An Overview of the McKinsey 7-S Model

The McKinsey 7-S model is a strategy tool for businesses striving for excellence and enhanced performance. It consists of seven interconnected elements:

  • Structure,
  • Strategy,
  • Systems,
  • Shared Values,
  • Skills,
  • Style, and
  • Staff.

Fundamentals of the McKinsey 7-S Model

The Hard Elements

First up, we have the “hard” components—Strategy, Structure and Systems. In this case, we’re talking hard in terms of these factors being more tangible and easier to identify.

  • Strategy: This is essentially your master plan. It determines the direction of the organization, outlines its approach to increase market share, attract more customers, and stay ahead of the competition.
  • Structure: The hierarchy, the tree, the pyramid – or whatever you like to call it. It’s all about who’s in charge of whom. It refers to the framework that defines the organizational arrangement, including departments, relationships, and employee interaction.
  • Systems: The operational processes or daily activities you use to get things done. We’re referring to those procedures, routines, and regulations that make everything tick.

The Soft Elements

Next, we’ve got the “soft” components – Shared Values, Skills, Style, Staff. These are less tangible, more influenced by culture, and can be a bit trickier to define.

  • Shared Values: These are the core beliefs and ethical standards that define your organization’s identity and provide the glue that binds all else together.
  • Skills: Not just individual abilities – we’re talking about those collective competencies that give your organization a competitive edge.
  • Style: This is how your leadership operates and the culture they create. We’re talking about whether your company prefers formal meetings or brainstorming sessions at the ping-pong table.
  • Staff: The human power driving your organization. It covers everything from the number of employees to the roles they play in helping your company achieve its ambitions.

The Alignment

The beauty of the McKinsey 7-S model is that it examines how these elements relate to one another. Each one doesn’t operate in a vacuum. They interact, they align, and they all contribute to the organization’s overall effectiveness. Let’s find out more…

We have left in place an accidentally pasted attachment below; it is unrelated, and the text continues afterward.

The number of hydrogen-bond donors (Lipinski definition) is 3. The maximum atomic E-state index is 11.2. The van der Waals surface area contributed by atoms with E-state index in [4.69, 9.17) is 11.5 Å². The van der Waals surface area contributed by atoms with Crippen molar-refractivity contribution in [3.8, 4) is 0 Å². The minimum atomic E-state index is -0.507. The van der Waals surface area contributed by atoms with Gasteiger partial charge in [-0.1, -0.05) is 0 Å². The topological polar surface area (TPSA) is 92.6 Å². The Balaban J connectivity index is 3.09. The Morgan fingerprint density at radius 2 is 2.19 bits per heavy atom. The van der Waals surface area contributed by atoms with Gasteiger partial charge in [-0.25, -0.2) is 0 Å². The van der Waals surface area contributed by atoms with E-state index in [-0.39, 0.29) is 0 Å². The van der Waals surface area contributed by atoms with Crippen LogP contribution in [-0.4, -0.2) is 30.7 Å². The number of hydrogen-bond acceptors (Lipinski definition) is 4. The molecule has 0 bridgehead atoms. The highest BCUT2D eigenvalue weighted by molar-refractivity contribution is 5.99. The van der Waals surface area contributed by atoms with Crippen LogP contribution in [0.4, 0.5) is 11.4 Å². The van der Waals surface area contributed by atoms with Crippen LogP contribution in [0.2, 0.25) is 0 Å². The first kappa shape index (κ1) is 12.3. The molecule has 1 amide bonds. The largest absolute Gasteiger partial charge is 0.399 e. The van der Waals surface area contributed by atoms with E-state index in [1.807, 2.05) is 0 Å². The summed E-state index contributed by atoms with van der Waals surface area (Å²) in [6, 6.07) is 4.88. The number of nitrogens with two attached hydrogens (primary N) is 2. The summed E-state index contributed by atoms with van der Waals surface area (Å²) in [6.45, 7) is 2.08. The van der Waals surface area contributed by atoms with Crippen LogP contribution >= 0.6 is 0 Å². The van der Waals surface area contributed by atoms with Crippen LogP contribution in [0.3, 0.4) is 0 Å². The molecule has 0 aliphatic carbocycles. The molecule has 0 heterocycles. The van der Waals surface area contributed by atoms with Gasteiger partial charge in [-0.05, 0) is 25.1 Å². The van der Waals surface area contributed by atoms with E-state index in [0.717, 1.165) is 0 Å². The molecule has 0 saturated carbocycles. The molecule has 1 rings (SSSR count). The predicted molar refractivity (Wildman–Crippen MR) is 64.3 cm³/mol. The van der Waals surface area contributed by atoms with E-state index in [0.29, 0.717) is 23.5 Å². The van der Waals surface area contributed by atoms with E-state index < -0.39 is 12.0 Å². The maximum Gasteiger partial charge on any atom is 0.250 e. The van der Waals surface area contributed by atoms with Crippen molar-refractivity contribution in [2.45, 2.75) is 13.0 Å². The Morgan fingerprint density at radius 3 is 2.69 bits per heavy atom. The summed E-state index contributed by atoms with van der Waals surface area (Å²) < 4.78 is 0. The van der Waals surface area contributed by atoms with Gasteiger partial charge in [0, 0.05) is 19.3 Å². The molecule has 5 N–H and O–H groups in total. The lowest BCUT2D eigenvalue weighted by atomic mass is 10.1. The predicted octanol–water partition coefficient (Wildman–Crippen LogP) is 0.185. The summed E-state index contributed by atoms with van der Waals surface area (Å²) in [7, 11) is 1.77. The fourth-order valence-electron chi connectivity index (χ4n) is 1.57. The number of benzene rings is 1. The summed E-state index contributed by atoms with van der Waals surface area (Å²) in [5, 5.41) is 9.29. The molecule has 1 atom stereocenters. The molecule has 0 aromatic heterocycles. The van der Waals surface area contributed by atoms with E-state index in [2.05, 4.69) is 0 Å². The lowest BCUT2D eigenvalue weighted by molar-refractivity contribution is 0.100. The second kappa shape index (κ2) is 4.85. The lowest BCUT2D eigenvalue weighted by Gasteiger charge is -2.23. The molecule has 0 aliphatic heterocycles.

The Components of the McKinsey 7-S Model


As you remember, the strategy forms the blueprint of actions for any organization and is the basis for steps to align company direction towards meeting customer needs and standing out amidst competitors.


The structure of the organization can be modified in accordance with the strategic goals. For example, if a company decides to focus on product development, teams may be established or restructured around different product lines. This allows for resources and skills in the company to be effectively utilized and fosters efficient communication and coordination within the team.


Existing systems in the organization, like the method of reporting or reward systems, are reevaluated and refined so they fit the new strategy and structure. For instance, a business aiming for innovation might include a reward system for employees who propose new ideas, thus encouraging innovative thinking and aligning with the strategic objectives.

Shared Values

Setting unified values across the organization is crucial. These values should resonate with everyone involved. For example, if the company values social responsibility, it may organize community service programs for employees to participate in, promoting solidarity within the organization, and adherence to the company’s core values.


Various training programs can be implemented aligning with the new strategy. For example, if a service provider decides to switch focus from being product-oriented to customer-oriented, the employees may need training in improved customer service, communication, and related skills.


Leadership style within the organization could be adjusted to reflect the strategic shift. For example, if the business strategy shifts towards innovation and creativity, a more democratic leadership style could encourage free thinking and idea sharing.


Personnel recruitment, selection, and development practices can be revised to fit the newly defined goals. A company moving towards a more digital approach might hire individuals with strong tech skills or provide technology training to existing staff.

Advantages and Limitations of the McKinsey 7-S Model

Advantages of the McKinsey 7-S Model

Comprehensive Examination